Prepared for the Future: Greater Manchester’s Journey from Emergency Preparedness to Resilience

Building city resilience is about a journey and not a fixed destination. As one step along our path, the Greater Manchester Combined Authority has partnered with 100 Resilient Cities and together we have completed an assessment of the present state of resilience in the city-region. This has offered an opportunity to reflect on the route towards resilience that we’ve taken so far.

Greater Manchester, a metropolitan area that’s home to nearly three million people, was defined by its industrial base for two centuries, enabling us to be seen as a global symbol of industrialisation and progress. This base collapsed in the 1980s and 1990s but today we are the UK’s second city. We have a reputation for being a city that never stands still and this is true in the journey we have taken over the last ten years in preparing for a future of known and unknown challenges.

At the start of this journey, propelled by the United Kingdom’s Civil Contingencies Act of 2004 and a new national focus on disaster risk management, Greater Manchester launched both a Local Resilience Forum and a rolling programme of risk assessment. This mix of cross-sectoral partnership and tactical action engendered focus and momentum to address expected and unexpected disruptions. The governance afforded by the Forum continues to drive horizon scanning for emerging risks, emergency preparedness, integrated emergency response and community-led recovery. Key to the effectiveness of this process is the investment of all our partners in identifying lessons after emergencies and reflecting these in ongoing work programmes.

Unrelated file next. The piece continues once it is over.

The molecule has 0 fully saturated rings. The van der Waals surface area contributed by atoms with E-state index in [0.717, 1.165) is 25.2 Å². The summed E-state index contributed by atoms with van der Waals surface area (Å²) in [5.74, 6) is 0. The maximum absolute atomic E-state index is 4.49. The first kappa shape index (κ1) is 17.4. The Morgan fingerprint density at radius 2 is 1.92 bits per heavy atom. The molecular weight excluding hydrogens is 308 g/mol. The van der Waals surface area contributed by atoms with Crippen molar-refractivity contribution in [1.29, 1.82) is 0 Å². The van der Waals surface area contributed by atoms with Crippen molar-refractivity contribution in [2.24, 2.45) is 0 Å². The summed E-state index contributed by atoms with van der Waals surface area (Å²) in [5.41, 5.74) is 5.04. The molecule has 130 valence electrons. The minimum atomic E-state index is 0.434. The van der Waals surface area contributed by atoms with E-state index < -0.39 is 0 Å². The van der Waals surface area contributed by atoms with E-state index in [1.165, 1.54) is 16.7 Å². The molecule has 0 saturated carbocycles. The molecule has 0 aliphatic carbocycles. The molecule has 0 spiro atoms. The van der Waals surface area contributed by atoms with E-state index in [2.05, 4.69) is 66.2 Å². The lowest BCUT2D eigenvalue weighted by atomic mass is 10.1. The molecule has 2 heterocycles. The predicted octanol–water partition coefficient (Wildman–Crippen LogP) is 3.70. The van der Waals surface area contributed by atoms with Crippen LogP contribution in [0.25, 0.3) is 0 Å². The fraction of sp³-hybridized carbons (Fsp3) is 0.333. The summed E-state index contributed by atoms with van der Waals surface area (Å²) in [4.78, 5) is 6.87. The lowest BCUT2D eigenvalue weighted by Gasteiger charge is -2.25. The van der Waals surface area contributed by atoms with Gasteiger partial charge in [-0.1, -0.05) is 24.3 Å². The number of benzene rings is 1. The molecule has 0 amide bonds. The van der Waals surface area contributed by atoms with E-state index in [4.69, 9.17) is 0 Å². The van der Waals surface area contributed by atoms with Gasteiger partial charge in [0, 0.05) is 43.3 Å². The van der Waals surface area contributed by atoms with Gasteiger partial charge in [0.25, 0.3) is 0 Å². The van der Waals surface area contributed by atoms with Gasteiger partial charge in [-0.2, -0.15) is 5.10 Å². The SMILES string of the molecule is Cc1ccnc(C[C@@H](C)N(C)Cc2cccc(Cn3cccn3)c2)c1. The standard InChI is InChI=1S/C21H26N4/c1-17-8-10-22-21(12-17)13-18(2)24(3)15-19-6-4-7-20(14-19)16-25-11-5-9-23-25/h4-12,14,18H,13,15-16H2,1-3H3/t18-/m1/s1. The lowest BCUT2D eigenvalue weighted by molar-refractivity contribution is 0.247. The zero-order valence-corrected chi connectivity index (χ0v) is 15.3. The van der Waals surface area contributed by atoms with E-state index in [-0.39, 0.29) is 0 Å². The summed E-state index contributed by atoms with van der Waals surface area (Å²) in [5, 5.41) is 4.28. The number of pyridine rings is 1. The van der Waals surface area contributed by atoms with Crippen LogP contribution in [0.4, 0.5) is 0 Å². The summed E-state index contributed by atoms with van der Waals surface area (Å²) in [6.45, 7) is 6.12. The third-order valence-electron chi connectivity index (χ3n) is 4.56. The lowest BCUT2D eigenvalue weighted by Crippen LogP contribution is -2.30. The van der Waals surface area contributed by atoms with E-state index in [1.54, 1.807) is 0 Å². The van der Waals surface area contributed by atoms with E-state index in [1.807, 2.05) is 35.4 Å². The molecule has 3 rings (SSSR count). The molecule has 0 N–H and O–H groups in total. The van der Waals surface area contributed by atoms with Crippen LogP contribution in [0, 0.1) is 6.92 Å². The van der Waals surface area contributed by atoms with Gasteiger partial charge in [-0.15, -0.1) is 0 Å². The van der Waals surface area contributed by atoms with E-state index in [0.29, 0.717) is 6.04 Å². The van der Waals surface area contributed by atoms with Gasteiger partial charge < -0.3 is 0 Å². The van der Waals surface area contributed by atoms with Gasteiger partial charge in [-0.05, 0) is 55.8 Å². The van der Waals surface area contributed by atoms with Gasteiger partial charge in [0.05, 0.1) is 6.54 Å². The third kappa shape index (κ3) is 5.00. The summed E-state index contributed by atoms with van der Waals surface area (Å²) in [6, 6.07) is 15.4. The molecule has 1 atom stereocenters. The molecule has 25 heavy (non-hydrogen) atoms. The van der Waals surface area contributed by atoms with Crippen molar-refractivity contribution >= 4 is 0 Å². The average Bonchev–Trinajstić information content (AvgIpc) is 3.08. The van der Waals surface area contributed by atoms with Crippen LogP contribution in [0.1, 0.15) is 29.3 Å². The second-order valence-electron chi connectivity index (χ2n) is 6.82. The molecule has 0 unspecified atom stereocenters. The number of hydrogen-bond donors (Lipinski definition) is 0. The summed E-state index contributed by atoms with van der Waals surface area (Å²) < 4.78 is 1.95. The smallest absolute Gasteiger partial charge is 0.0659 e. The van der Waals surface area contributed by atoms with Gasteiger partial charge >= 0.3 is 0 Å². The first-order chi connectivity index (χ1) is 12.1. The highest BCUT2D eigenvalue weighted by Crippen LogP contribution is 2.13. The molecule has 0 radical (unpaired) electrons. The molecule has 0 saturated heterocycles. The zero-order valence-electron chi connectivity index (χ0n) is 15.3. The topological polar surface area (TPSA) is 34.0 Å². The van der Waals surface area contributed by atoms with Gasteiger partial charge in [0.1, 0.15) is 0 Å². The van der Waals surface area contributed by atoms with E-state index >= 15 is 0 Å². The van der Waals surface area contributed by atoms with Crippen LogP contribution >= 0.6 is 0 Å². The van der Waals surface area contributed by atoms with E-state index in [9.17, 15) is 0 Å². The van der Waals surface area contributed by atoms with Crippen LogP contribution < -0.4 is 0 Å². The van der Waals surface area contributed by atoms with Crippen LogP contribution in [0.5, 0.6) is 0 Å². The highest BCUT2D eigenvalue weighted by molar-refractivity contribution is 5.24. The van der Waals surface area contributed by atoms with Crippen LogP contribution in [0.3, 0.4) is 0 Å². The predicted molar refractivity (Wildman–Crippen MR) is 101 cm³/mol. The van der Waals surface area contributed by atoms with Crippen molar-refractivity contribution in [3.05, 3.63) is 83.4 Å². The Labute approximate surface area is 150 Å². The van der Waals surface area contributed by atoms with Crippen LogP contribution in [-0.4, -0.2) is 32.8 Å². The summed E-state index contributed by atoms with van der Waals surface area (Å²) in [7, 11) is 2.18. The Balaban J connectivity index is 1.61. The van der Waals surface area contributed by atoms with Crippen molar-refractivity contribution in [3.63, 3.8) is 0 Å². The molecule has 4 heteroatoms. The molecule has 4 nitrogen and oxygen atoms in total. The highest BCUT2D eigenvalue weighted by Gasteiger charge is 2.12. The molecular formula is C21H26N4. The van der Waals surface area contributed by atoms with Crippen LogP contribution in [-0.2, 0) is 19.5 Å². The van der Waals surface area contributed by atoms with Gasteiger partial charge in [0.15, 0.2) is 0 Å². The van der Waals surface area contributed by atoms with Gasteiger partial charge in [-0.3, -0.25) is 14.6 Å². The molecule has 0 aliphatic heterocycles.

Broadening our outlook beyond emergencies, the city-region then joined the United Nations’ Making Cities Resilient campaign in 2014. Offering a framework of ten actions essential for creating resilient cities, this campaign embraces a more proactive disaster risk reduction approach. We have been able to work across silos to enable a strong appreciation of the role of development plans, regulatory systems and protective green infrastructure in mitigating the exposure and vulnerability of communities to hazards. Greater Manchester has also had an opportunity to use a robust self-assessment tool and we have the distinction within the campaign of being one of only 54 role models worldwide and perhaps the only one acknowledged as a role model for all ten criteria within the campaign.

Today, as a member of the 100 Resilient Cities Network, Greater Manchester is exploring what urban resilience looks like for the city-region.

Urban resilience can be understood as a city-region’s capacity to both navigate one-time shocks and address the chronic stresses that weaken its fabric and which, in turn, can undermine attempts to respond to crises and to create a stronger future in their aftermath. Acute shocks such as the 2017 Manchester Arena attack, 2015 Boxing Day floods or 1996 IRA bombing show how singular events can have wide-ranging impacts on the city-region. Over the last 15 years the key shocks we face have become increasingly well understood, although each shock has distinctive characteristics.

No less critical, chronic stresses such as income and health inequalities, ageing infrastructure and the effects of climate change can slowly reduce living standards and quality for life for everyone. Yet these challenges can also create opportunities as we develop adaptive strategies and innovate to give our stakeholders and communities the possibility to think differently about the way in which Greater Manchester should and could work. Over the last 30 years we have sought to understand our chronic stresses and how these might be addressed; this work eventually leading to an historic devolution deal with government to enable us to have the powers and budgets to make the right decisions to solve our problems locally.

As we develop a new Resilience Strategy, we will maximise opportunities to explore linkages between shocks and long-term stresses, opening space for action at a system-scale. The resilience lens is also critical for realising multiple benefits coming out of a single investment, thereby leveraging as much value as possible.

The efforts to foster resilience in Greater Manchester build on many years of work to address ongoing challenges faced by the area. It also builds upon a history of innovation and of overcoming challenges. Moving toward a Resilience Strategy will take a holistic view of the city-region’s resilience, helping us create interventions and policies that will ensure Greater Manchester endures, adapts and transforms, no matter what threats it faces.